One night, all of the animals at Mr. Jones’ Manor Farm gather in a barn to listen to old Major, a pig, describe a dream he had about a world in which all animals live free from the tyranny of their human masters. Major’s dream was about a world where all animals live free from the tyranny of their human masters. Old Major passes away not long after the meeting, but the animals, motivated by his concept of Animalism, begin to plot their overthrow of Jones. Snowball and Napoleon, both pigs, end up proving to be crucial figures and planners in this risky business. The uprising happens as a result of Jones’s forgetfulness to feed the animals, and as a result, Jones and his soldiers are driven off the farm. The farm that was formerly known as Manor Farm is now known as Animal Farm, and the Seven Commandments of Animalism have been painted on the wall of the barn.
At first, the uprising is successful. The animals successfully harvest the crops and have weekly meetings on Sundays to discuss the direction the farm should take. As a result of their superior intelligence, the pigs are promoted to the position of farm supervisors. However, Napoleon turns out to be a power-hungry leader who steals milk from the cows and a bunch of apples so that he and the other pigs will have enough to eat. In addition to this, he recruits the assistance of Squealer, a pig who has the capacity to convince the other animals that the pigs’ choices are always moral and appropriate.
In the later part of that autumn, Jones and his men make their way back to Animal Farm in an effort to reclaim the farm. During what would later be referred to as “The Battle of the Cowshed,” Snowball’s strategies helped the animals achieve victory over Jones. Mollie, a conceited horse who is solely concerned with ribbons and sweets, gets enticed away from the farm by a different person as winter approaches. Snowball starts sketching out plans for a windmill, which will provide electricity and therefore give the animals more leisure time. However, Napoleon is adamantly opposed to such a plan on the grounds that constructing the windmill will allow them less time for producing food. Snowball continues to work on the windmill despite Napoleon’s adamant opposition. On the Sunday when the pigs present the windmill to the other animals for a vote, Napoleon calls forth a troop of vicious hounds, which drive Snowball away from the farm for good. Napoleon makes the announcement that there will be no more disputes. He also tells them that the windmill will be constructed after all, and he lies and says that the concept was his, but Snowball stole it from him. For the remainder of the story, Napoleon makes Snowball the scapegoat for all of the animals’ predicaments, and he blames them all on Snowball.
The construction of the windmill will take up a significant portion of the following year. Boxer, a horse known for his incredible strength, demonstrates that he is the most useful animal for accomplishing this task. Jones, on the other hand, sells the farm and relocates to a different region of the county. In direct violation of the tenets of Animalism, Napoleon retains the services of a solicitor and initiates commercial transactions with the farms located in the surrounding area. When a storm knocks over the windmill that’s only halfway done, Napoleon, as expected, places the blame on Snowball and orders the animals to start putting it back up again.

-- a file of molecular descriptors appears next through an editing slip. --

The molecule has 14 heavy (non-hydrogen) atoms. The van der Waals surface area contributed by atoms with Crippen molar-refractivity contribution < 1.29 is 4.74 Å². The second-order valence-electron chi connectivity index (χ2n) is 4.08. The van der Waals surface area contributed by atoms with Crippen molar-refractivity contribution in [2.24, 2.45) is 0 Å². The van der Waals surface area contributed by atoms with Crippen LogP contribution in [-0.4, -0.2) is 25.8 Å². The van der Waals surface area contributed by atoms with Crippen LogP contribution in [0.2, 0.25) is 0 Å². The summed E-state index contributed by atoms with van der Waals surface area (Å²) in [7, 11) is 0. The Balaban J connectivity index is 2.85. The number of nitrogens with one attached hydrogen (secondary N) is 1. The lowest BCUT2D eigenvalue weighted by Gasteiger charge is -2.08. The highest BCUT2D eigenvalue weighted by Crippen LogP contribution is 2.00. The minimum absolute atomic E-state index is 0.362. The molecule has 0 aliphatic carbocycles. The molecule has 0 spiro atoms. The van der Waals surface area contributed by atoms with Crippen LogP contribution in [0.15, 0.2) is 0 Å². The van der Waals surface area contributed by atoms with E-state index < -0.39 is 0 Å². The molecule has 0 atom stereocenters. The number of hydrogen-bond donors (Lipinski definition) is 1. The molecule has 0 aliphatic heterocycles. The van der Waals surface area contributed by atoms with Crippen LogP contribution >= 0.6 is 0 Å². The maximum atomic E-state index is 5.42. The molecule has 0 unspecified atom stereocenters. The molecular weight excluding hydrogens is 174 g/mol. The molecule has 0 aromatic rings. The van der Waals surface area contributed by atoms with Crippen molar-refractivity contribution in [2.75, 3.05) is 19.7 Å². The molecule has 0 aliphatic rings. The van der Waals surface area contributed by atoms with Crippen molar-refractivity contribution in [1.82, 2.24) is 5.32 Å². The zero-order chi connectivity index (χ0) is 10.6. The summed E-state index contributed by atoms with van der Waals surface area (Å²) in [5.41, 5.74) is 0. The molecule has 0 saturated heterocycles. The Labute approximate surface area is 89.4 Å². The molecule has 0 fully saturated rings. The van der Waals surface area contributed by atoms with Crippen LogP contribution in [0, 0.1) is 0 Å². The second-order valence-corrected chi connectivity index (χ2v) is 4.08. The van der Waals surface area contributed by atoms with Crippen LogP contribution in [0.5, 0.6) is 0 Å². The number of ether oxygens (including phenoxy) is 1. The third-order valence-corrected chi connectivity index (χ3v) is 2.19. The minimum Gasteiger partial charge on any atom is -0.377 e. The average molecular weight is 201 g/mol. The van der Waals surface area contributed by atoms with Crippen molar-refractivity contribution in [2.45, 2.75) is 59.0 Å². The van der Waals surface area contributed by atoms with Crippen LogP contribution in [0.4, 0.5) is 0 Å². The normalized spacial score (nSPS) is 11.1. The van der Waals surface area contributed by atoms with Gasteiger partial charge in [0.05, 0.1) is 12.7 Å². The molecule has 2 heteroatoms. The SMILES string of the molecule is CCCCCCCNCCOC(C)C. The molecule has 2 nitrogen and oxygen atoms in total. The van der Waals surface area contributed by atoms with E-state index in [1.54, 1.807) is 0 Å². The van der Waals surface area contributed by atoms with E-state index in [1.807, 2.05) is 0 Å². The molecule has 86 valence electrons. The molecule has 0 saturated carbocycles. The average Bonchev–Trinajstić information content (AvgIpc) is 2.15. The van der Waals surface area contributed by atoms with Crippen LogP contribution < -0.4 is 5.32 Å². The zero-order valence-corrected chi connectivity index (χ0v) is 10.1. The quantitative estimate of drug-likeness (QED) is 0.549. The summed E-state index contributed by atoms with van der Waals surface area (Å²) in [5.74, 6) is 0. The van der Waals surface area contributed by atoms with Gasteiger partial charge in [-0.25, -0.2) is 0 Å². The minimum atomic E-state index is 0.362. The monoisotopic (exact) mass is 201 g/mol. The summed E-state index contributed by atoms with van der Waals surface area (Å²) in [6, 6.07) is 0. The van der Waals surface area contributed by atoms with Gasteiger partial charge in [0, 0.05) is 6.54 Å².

The desire for power that Napoleon has grows to the point that he becomes a totalitarian dictator. He coerces “confessions” out of innocent animals and then orders the dogs to murder them in front of the entire farm. He and the pigs go into the house belonging to Jones and start sleeping in beds there (which Squealer excuses with his brand of twisted logic). The pigs are becoming fatter while the animals are getting less and less food to eat. In August, after the windmill was finally finished being constructed, Napoleon made a sale of a pile of lumber to Jones; Frederick, a neighbouring farmer. Jones; Frederick paid for the timber with counterfeit banknotes. Frederick and his men launch an assault on the property and blow up the windmill, but they are ultimately unsuccessful. The following amendments have been made to the Seven Commandments of Animalism as a direct result of the pigs’ continued disregard for these guidelines: For instance, the commandment that states “No animals shall consume alcohol” was modified such that it now reads “No animal shall drink alcohol to excess.” This occurred after a night in which some pigs became intoxicated.
Once more, Boxer offers his muscle to assist with the construction of a new windmill; but, when he collapses from exhaustion, Napoleon sells the loyal horse to a knacker (a glue-boiler). Squealer tells the enraged animals that Boxer was actually taken to a veterinarian and passed away calmly in a hospital, and the animals accept this story because they had heard it from Squealer.
After a number of years have passed, Napoleon buys two fields from Pilkington, another nearby farmer, resulting in Animal Farm’s expansion beyond its original borders. All of the animals have a difficult existence, with the exception of the pigs. After enough time has passed, the pigs begin to walk on their hind legs and take on many of the characteristics of their former human masters. One single law can be derived from the Seven Commandments: “All Animals Are Equal, But Some Are More Equal Than Others.” The story comes to a close with Pilkington partaking in alcoholic beverages with Jones’s pigs in Jones’s home. In the middle of a card game in which both players are attempting to play the ace of spades, Napoleon and Pilkington get into an argument over the name of the farm, which he later changes to Manor Farm. When other animals observe the sight from outside the window, they are unable to differentiate between the people and the pigs.